The East African Community (EAC) will not participate as an observer in the electoral process in the Democratic Republic of Congo (DRC) due on Wednesday, December 20. The secretariat said in a brief statement that the DRC authorities had declined the EAC application to have an observer mission in the country that was admitted into the regional bloc last year.
“This is to notify the EAC Partner States, Development Partners, and all other Stakeholders that EAC will not physically be present in DRC to observe her 2023 General Elections as provided for in the Treaty Establishing the East African Community and as it has been the practice since the inception of the EAC,” said the statement. The secretariat wished the country peaceful elections and said it remained committed to serving its mandate over the DRC as a member.
“This development is because although EAC was ready, the request to undertake the exercise has not been granted by the relevant authorities. The EAC wishes the Government and the people of DRC peaceful elections and remains committed to discharge our mandate to all Partner States,” read the statement.
The motive behind DRC’s decision is not clear and it will likely increase the uncertainty over Kinshasa’s commitment to the bloc that has been rising over the approaches to ending the armed conflicts in the east of the country. Last week, the EAC partner states started withdrawing peacekeeping troops that had been deployed to the country under the regional initiative to end the conflict, after the Kinshasa authorities declined to renew their mandate accusing the forces of failing to fight the M23, the strongest armed group against the government.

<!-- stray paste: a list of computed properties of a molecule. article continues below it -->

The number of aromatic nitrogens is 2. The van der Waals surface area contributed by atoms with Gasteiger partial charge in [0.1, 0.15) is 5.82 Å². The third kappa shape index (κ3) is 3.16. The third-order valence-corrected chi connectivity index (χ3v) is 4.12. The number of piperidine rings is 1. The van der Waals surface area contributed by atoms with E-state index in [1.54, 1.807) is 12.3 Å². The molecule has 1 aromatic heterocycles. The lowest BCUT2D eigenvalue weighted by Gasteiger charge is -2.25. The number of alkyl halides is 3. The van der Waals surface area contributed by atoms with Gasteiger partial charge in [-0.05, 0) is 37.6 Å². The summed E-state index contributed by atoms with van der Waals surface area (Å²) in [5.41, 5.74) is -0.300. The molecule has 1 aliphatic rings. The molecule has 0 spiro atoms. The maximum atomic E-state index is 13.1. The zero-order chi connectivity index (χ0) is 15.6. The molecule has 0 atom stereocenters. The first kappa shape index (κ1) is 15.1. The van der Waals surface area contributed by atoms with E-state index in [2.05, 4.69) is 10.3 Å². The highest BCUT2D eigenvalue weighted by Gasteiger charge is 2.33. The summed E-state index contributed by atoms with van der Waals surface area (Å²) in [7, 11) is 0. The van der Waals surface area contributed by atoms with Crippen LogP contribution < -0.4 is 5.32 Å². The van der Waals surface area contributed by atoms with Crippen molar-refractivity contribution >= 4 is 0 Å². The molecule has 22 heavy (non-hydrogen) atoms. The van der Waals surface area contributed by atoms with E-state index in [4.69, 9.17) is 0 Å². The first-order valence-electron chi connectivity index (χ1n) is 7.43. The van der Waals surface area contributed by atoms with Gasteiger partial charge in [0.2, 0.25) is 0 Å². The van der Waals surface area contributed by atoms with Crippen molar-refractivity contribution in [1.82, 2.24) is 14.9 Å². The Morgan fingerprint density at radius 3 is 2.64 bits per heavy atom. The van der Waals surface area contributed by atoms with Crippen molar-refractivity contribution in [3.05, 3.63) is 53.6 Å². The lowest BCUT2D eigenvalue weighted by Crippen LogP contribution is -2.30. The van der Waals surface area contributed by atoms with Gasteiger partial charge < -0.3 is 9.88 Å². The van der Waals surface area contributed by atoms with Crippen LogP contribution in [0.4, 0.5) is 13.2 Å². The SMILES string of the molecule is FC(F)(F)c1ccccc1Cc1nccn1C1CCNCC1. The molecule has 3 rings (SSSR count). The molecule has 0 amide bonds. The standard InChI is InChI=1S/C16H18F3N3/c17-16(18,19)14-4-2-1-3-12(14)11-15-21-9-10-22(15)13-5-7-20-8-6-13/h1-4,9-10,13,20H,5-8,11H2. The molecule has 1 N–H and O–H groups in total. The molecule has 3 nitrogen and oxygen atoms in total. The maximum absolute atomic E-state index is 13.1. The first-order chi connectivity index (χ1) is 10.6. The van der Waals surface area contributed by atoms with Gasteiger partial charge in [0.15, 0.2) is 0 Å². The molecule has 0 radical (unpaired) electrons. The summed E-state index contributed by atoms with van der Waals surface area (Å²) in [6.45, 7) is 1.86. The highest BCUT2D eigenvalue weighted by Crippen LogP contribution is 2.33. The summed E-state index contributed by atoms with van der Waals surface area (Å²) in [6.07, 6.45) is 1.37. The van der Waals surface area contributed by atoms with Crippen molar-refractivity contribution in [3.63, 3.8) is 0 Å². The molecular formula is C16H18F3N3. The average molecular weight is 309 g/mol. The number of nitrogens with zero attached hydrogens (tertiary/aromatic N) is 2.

This came despite the militaries insisting that their mandate stopped at preventing further attacks and expansion of controlled areas by the rebels, but not launching an offensive against anyone.
Observers say the issue of Rwanda, a member of the EAC, has been dominant in the election campaigns with some politicians openly accusing her of supporting rebels there.
In November, the European Union also cancelled its election observation mission for the country saying it would not be able to deploy officials across the country for security reasons. “Due to technical constraints beyond the control of the EU, we are forced to cancel the EU election observation mission to the Democratic Republic of Congo (DRC),” the EU said in a statement.
The International Conference on the Great Lakes Region (ICGRL) Parliamentary Forum, with its headquarters in Kinshasa, issued its first observer statement. The forum’s secretariat is headed by former Ugandan legislator Onyango Kakoba. In its statement, it says that so far, the campaigns were largely peaceful and appealed to all stakeholders to ensure a peaceful, free, and fair election.
President Félix Antoine Tshisekedi Tshilombo is running for his second, and constitutionally, last term. He faces Martin Fayulu, who is widely believed to have won the 2018 polls though the electoral commission announced him second best.
Moïse Katumbi, a wealthy businessman and former governor of Katanga province, is also in the race. He is the proprietor of the popular football team, TP Mazembe Football. Denis Mukwege, a Nobel Peace Price winner in 2018 for his work with rape victims is the fourth candidate.